The Safe Driver Insurance Plan (SDIP) is a program created by state law that encourages safe driving by rewarding drivers who do not cause an accident, or incur a traffic law violation and by making sure that high-risk drivers pay a greater share of insurance costs. The SDIP premium adjustment is the last step in the rating process after all discounts and rating factors have been applied.
Beginning with policies effective on or after January 1, 2006, the Massachusetts SDOP is converting from a “Step” to a “Point” system. This change will make the system of discounts and surcharges easier to understand and comparable to what is in place in other states. More importantly, drivers in Massachusetts will have even greater control over their premium through safe driving
Your Driving Record Affects Your Point Value, Which Determines Your Rates
If you’re a good driver you will save money with significant discounts. If you have an at-fault accident or commit traffic violations, your driving record will accumulate surcharge “points” depending on the nature of the incident. You accumulate surcharge points if you are responsible for an accident or commit a any type of traffic violation.
- Start At 0: Drivers with no at-fault accidents or moving violations will have zero (0) surcharge points.
- 5 Years Safe Lowers Points: Drivers with a least 5 years of clean and safe driving will receive a considerable discount on their annual rates.
- Accidents Will Add: You receive surcharge points if you are more than 50% at-fault for a motor vehicle accident that results in damage to property or bodily injury of more than $500. If you disagree with the determination that you are at fault for an accident, you may appeal the surcharge to the Board of Appeals.
- Traffic Violations Cost You: You’ll receive surcharge points if you are convicted of, or pay a fine for a traffic violation; or are assigned to a drug or alcohol education program. If you disagree with a traffic violation you must appeal it through the court system. Traffic violations cannot be appealed to the division of Insurance Board of Appeals or the Merit Rating Board.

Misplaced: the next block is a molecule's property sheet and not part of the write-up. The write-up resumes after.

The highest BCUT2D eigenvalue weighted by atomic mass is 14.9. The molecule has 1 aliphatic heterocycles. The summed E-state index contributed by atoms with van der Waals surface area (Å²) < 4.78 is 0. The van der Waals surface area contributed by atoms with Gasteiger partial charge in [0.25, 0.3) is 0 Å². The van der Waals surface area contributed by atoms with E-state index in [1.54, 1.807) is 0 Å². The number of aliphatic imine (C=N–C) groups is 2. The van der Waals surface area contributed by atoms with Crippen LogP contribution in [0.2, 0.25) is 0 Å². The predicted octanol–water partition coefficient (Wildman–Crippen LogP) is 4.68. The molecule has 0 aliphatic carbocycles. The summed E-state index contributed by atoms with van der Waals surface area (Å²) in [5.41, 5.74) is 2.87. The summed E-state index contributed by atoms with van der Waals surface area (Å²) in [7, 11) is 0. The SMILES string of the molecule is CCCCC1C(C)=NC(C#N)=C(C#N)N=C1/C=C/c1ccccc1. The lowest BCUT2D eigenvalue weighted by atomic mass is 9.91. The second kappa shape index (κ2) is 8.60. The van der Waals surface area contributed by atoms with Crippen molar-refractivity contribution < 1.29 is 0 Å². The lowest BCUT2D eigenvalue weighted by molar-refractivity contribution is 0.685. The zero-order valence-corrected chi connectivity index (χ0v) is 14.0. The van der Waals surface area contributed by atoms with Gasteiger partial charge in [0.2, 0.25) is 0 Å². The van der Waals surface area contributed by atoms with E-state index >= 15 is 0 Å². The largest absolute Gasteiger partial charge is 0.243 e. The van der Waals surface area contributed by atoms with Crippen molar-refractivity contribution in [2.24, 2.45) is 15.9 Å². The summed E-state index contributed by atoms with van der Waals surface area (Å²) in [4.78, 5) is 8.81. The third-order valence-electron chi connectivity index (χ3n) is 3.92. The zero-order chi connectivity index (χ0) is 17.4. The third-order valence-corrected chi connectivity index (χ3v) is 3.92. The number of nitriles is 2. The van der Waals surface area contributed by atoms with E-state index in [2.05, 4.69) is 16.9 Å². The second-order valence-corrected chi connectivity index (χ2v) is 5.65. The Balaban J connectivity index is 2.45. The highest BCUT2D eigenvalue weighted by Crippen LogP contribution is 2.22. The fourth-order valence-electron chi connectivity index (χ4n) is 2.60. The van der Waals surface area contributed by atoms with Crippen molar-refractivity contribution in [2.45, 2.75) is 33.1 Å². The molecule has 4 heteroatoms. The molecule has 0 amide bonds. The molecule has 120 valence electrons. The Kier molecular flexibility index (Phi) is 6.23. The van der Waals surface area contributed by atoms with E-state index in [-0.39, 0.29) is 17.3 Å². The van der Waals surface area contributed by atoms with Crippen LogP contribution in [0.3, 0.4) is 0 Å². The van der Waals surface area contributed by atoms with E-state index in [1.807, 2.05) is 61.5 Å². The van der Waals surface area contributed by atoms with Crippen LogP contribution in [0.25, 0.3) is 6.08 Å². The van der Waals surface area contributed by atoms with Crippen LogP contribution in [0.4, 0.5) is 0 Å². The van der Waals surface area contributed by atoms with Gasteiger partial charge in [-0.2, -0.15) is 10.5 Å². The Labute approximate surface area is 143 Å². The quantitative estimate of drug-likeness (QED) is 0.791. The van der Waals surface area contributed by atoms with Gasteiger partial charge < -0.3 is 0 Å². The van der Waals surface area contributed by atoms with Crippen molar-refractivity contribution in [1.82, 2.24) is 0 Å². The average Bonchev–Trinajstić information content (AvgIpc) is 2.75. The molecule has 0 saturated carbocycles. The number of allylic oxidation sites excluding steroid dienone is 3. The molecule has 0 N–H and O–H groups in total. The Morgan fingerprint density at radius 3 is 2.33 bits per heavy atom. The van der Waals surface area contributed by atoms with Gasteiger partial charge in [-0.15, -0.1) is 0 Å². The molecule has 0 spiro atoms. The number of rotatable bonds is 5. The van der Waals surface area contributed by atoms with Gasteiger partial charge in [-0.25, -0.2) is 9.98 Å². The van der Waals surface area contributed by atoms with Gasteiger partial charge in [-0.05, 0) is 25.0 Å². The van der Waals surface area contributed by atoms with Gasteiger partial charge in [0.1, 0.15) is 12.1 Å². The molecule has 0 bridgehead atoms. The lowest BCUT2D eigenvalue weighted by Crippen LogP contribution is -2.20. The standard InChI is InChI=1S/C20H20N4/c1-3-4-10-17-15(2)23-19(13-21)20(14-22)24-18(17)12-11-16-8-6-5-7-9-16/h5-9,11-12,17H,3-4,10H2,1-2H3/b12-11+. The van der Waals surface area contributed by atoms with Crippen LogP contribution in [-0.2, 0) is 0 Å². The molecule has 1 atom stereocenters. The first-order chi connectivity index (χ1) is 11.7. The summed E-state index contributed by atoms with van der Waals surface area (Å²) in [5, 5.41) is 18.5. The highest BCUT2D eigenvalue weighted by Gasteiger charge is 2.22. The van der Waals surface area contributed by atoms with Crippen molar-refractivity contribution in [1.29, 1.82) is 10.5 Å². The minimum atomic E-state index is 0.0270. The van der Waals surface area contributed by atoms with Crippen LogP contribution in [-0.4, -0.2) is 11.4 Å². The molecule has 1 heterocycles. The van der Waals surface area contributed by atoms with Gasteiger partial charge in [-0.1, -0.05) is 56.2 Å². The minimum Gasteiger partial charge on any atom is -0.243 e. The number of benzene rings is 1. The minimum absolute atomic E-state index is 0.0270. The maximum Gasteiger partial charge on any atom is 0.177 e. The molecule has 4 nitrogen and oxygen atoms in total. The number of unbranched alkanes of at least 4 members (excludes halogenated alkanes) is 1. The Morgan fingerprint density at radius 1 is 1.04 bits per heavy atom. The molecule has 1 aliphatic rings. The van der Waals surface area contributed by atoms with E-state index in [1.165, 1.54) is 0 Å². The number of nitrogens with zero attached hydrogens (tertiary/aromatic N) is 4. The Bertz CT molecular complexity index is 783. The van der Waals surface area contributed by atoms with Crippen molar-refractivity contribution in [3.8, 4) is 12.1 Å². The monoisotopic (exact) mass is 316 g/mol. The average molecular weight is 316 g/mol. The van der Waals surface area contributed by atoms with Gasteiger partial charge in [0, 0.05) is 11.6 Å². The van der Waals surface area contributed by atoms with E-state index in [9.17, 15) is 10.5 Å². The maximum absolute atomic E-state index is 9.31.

The Surcharge Point Values Per Incident Are As Follows
- Major Traffic Violation (i.e. DUI) 5 points
- Major At-Fault Accident (Claim over $2000) 4 points
- Minor At-Fault Accident (Claim over $500 up to $2000) 3 points
- Minor Traffic Violation (i.e., speeding, no inspection sticker) 2 points
No surcharge points are assigned to the first non-criminal minor traffic violation in the 5 years immediately preceding the effective date of your policy.
Surcharge Points Cost You Money And Increase Your Premiums
The more points you have, the higher your premium. Points can accumulate quickly and each new incident increases the number of points on your record. Each point increases the premium paid for 4 coverages in your policy:
- Part 1 – Compulsory Injury
- Part 2 – Personal Injury Protection
- Part 4 – Property Damage
- Part 7 – Collision
Each point accumulated is 15% of the above coverages. If you are an inexperience operator (licensed less than 6 years) each point is 7.5% of the above coverages. The total number of points you can accumulate are 45.
As you can see, your premium will increase dramatically if you have accidents or moving violations. On the contrary, you will receive a discount if you are considered:
- an Excellent Driver (no incidents in the last 5 years) with a point of 98
- an Excellent Driver Plus (no incidents in the last 6 years) with a point of 99.
Options For Operators New To Massachusetts
The SDIP system allows drivers new to Massachusetts to get credit for their safe driving in other jurisdictions. If a driver new to Massachusetts was licensed in another state or country within the last 6 years, the driver will initially have zero “0” SDIP surcharge points. However, the new driver will not be eligible for any safe driving discounts.
If a new driver’s Motor Vehicle Report (MVR) is electronically available, the insurer will be responsible for obtaining it from the state or country where the driver was previously licensed. If an MVR is not electronically available, the driver can obtain an officail driving record or a record from a previous insurer and submit it to the current insurer.